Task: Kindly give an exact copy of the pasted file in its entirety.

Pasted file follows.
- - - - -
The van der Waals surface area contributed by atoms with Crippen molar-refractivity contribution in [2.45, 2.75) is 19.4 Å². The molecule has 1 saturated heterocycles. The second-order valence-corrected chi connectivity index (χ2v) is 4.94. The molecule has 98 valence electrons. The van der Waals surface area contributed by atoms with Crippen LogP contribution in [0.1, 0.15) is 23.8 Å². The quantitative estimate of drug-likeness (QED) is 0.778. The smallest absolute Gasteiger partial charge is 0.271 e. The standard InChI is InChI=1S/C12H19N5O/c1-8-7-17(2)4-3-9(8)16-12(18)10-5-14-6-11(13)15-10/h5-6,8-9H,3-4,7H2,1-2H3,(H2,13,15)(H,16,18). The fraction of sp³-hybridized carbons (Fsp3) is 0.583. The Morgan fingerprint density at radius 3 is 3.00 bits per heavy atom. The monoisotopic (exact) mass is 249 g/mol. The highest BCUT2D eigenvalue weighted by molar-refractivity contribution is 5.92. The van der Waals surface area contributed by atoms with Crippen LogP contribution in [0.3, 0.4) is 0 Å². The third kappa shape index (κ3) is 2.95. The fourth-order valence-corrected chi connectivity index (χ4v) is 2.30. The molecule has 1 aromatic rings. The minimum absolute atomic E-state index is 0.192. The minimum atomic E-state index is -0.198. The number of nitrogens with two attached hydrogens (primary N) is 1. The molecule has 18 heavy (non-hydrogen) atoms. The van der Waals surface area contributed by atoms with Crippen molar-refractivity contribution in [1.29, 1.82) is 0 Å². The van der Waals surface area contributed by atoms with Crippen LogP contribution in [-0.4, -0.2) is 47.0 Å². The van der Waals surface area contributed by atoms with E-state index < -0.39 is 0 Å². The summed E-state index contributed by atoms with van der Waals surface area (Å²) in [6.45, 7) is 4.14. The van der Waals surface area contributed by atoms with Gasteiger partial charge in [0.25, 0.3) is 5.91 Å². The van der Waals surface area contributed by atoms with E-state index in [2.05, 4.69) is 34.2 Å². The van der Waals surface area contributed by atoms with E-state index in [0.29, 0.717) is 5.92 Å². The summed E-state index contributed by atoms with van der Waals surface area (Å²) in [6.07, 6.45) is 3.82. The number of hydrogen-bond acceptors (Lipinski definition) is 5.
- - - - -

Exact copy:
The van der Waals surface area contributed by atoms with Crippen molar-refractivity contribution in [2.45, 2.75) is 19.4 Å². The molecule has 1 saturated heterocycles. The second-order valence-corrected chi connectivity index (χ2v) is 4.94. The molecule has 98 valence electrons. The van der Waals surface area contributed by atoms with Crippen LogP contribution in [0.1, 0.15) is 23.8 Å². The quantitative estimate of drug-likeness (QED) is 0.778. The smallest absolute Gasteiger partial charge is 0.271 e. The standard InChI is InChI=1S/C12H19N5O/c1-8-7-17(2)4-3-9(8)16-12(18)10-5-14-6-11(13)15-10/h5-6,8-9H,3-4,7H2,1-2H3,(H2,13,15)(H,16,18). The fraction of sp³-hybridized carbons (Fsp3) is 0.583. The Morgan fingerprint density at radius 3 is 3.00 bits per heavy atom. The monoisotopic (exact) mass is 249 g/mol. The highest BCUT2D eigenvalue weighted by molar-refractivity contribution is 5.92. The van der Waals surface area contributed by atoms with Crippen LogP contribution in [0.3, 0.4) is 0 Å². The third kappa shape index (κ3) is 2.95. The fourth-order valence-corrected chi connectivity index (χ4v) is 2.30. The molecule has 1 aromatic rings. The minimum absolute atomic E-state index is 0.192. The minimum atomic E-state index is -0.198. The number of nitrogens with two attached hydrogens (primary N) is 1. The molecule has 18 heavy (non-hydrogen) atoms. The van der Waals surface area contributed by atoms with Crippen molar-refractivity contribution in [1.29, 1.82) is 0 Å². The van der Waals surface area contributed by atoms with Crippen LogP contribution in [-0.4, -0.2) is 47.0 Å². The van der Waals surface area contributed by atoms with E-state index < -0.39 is 0 Å². The summed E-state index contributed by atoms with van der Waals surface area (Å²) in [6.45, 7) is 4.14. The van der Waals surface area contributed by atoms with Gasteiger partial charge in [0.25, 0.3) is 5.91 Å². The van der Waals surface area contributed by atoms with E-state index in [2.05, 4.69) is 34.2 Å². The van der Waals surface area contributed by atoms with E-state index in [0.29, 0.717) is 5.92 Å². The summed E-state index contributed by atoms with van der Waals surface area (Å²) in [6.07, 6.45) is 3.82. The number of hydrogen-bond acceptors (Lipinski definition) is 5.